Episode 119: Valentine’s Prey — The guys brace themselves for another spiteful holiday episode, but things go in a surprising direction. Also, Chris hates today’s distinction between dating and hanging out, Dave vows to work extra-hard for his marriage, and Shaun doesn’t get a chance to discuss his super-exciting V-day plans.
- Survey shows confusion between “dating” and “hanging out”
- Experts say your refrigerator can shed light on your personality
- Second-graders give 24-point list on how to fall in love
Secondary Segment — Buzzsaw
- Filling your social media feed with V-day stuff
- Proposing on Valentine’s Day
- Complaining about Valentine’s Day
“Main Theme (Rhythm Thief)” by Tomoya Ohtani
- “Main Theme (Valkyria Chronicles)” by Hitoshi Sakimoto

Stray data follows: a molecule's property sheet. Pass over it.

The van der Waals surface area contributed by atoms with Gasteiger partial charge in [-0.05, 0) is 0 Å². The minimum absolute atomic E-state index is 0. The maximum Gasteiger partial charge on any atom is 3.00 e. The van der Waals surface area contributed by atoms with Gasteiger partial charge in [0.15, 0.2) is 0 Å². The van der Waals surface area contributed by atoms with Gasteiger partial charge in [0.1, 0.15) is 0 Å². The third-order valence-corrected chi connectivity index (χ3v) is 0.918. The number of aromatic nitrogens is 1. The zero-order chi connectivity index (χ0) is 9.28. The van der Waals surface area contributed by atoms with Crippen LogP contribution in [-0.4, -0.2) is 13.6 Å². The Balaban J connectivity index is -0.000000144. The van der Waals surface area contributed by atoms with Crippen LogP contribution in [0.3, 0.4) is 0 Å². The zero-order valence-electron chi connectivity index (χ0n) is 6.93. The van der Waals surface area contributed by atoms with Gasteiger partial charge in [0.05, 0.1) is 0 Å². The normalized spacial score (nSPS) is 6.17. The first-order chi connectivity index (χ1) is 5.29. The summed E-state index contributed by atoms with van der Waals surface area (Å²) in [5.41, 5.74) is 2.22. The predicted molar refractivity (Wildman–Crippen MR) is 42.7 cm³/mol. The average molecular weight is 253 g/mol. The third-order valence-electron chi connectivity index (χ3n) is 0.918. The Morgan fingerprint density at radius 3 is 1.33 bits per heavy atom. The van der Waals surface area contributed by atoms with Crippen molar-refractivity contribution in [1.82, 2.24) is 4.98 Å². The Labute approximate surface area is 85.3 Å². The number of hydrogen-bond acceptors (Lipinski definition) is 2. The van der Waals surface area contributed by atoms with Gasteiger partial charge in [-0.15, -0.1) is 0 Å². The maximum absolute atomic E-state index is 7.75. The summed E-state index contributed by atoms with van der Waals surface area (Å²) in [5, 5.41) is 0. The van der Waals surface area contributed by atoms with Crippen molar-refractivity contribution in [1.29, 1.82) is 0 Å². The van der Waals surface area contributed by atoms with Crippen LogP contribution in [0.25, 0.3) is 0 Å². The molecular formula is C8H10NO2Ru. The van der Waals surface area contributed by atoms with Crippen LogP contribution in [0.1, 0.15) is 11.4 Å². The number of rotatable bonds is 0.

- “With Mila’s Divine Protection” by Noriyuki Iwadare
- “Arkham City Main Theme” by Nick Arundel
- “Night at the Octodrag” by Thee Jaguar Sharks
Announcer: Molly Robinson
More At the Buzzer
Everyone wants someone to love. Love is a simple word, but packed with a lot of meaning. Love can be as beautiful as it is complicated. It can make your heart flutter or it can rip it to shreds. In spite of what love can do to people, we can’t really live without it.
Love doesn’t happen to just the beautiful and perfect people of the world. It happens to every self-proclaimed geek, weirdo, outsider, and misunderstood person as well. Television has spawned some really great couples, where one or both individuals are not the prom queen or the smooth operator. Instead, they have qualities or traits that make them charming and loveable to the ones who take the time to really get to know them. How else does someone fall in love with another person if you don’t take the time to find out what’s hidden behind the surface?